Department of Statistics

 Instructor:  Joshua D. Naranjo E-mail: joshua.naranjo@wmich.edu Phone: (269)387-4548 Office: 5507 Everett Tower
A simple SAS program

1. A SAS program typically has a DATA step and a PROC step.
2. For example
```
DATA homes;
INPUT price sqft age;
priceT=price/1000;
DATALINES;
205000 2650 13
215000 2664  6
215000 2921  3
199900 2580  4
190000 2580  4
180000 2774  2
156000 1920  1
137500 1837  4
127000 1880  8
125000 2150 15
123500 1894 14
117000 1928 18
;

PROC PRINT DATA=homes;
RUN;

PROC MEANS DATA=homes;
VAR price sqft age;
RUN;

QUIT;
```
• The DATA statement starts with the SAS keyword `DATA'. It tells SAS that you want to create a data file with a name that you specify, i.e. `homes'.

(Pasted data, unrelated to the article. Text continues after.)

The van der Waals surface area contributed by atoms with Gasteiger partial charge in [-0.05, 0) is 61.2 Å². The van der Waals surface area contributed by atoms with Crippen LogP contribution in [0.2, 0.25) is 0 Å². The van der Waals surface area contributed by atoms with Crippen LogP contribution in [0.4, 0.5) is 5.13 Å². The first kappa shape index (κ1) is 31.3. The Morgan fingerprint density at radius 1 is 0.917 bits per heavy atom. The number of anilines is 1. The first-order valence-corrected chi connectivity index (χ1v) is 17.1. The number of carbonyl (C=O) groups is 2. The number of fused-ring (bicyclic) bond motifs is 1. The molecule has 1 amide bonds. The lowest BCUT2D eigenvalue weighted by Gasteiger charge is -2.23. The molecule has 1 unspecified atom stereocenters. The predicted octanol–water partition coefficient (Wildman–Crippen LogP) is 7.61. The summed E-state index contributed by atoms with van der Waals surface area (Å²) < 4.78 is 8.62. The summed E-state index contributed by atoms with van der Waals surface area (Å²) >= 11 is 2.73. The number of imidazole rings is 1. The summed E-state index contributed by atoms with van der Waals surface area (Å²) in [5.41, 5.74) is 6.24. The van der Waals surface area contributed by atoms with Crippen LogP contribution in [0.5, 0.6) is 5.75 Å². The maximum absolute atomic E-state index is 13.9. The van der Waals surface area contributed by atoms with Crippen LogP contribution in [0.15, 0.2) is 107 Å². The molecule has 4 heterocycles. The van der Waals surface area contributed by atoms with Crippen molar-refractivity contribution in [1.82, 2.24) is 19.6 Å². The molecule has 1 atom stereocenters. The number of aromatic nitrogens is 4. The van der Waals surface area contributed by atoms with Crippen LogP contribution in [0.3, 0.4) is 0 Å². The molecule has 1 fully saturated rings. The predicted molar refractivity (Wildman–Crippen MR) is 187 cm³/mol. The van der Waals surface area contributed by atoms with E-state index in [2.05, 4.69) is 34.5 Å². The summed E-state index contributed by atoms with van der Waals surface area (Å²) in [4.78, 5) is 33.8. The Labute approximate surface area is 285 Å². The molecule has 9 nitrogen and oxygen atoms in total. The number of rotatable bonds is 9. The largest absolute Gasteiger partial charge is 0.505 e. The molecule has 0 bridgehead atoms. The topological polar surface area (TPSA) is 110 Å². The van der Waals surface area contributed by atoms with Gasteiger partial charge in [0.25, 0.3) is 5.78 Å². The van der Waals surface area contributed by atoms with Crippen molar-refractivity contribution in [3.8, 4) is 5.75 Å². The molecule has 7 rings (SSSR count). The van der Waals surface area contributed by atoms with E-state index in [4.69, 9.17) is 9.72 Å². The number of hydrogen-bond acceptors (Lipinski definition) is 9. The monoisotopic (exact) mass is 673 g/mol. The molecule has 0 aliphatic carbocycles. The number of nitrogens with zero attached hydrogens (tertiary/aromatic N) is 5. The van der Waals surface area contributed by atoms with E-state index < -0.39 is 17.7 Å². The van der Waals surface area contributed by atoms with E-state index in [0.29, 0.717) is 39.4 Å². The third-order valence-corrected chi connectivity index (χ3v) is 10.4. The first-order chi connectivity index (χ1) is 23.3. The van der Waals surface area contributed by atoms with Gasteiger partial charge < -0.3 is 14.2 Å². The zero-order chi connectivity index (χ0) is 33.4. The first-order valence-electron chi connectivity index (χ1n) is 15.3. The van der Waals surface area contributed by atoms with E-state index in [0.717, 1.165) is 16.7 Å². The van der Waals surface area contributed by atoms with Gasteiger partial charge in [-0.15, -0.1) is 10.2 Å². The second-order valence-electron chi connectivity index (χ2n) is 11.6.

• The INPUT statement starts with the SAS keyword 'INPUT'. It tells SAS the names of the variables that are going to be read. Here, you want to read values for three variables: `price', `sqft', and `age'.
• In the DATA step, you may create variables that are functions of other variables.
• The DATALINES statement tells SAS that the lines of data will follow.
• The semicolon tells SAS the end of the lines of data.
• The PROC PRINT statement starts the PRINT procedure. The optional DATA keyword tells SAS what data set to print.
• The RUN statement executes previous code, in this case PROC PRINT.
• The PROC MEANS statement starts the MEANS procedure, which calculates summary statistics. The compulsory VAR statement tells SAS what variables to calculate.
• The QUIT statement produces output, and closes open files.

Department of Statistics
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